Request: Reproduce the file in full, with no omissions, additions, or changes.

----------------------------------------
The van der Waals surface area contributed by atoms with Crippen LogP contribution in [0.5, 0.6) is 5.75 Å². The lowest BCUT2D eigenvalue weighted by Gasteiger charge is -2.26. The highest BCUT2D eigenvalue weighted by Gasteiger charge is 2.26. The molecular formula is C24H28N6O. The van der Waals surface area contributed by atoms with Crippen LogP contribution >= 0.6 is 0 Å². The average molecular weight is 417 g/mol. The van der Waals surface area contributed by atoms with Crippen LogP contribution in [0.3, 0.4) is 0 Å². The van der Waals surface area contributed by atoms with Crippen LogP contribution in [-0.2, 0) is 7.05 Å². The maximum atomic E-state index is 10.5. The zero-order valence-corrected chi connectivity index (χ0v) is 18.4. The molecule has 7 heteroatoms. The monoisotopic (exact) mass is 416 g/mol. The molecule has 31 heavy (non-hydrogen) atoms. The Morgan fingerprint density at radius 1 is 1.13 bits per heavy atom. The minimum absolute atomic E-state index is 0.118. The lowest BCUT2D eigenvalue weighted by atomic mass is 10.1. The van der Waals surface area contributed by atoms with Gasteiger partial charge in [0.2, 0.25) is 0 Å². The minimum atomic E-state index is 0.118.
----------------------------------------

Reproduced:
The van der Waals surface area contributed by atoms with Crippen LogP contribution in [0.5, 0.6) is 5.75 Å². The lowest BCUT2D eigenvalue weighted by Gasteiger charge is -2.26. The highest BCUT2D eigenvalue weighted by Gasteiger charge is 2.26. The molecular formula is C24H28N6O. The van der Waals surface area contributed by atoms with Crippen LogP contribution >= 0.6 is 0 Å². The average molecular weight is 417 g/mol. The van der Waals surface area contributed by atoms with Crippen LogP contribution in [0.3, 0.4) is 0 Å². The van der Waals surface area contributed by atoms with Crippen LogP contribution in [-0.2, 0) is 7.05 Å². The maximum atomic E-state index is 10.5. The zero-order valence-corrected chi connectivity index (χ0v) is 18.4. The molecule has 7 heteroatoms. The monoisotopic (exact) mass is 416 g/mol. The molecule has 31 heavy (non-hydrogen) atoms. The Morgan fingerprint density at radius 1 is 1.13 bits per heavy atom. The minimum absolute atomic E-state index is 0.118. The lowest BCUT2D eigenvalue weighted by atomic mass is 10.1. The van der Waals surface area contributed by atoms with Gasteiger partial charge in [0.2, 0.25) is 0 Å². The minimum atomic E-state index is 0.118.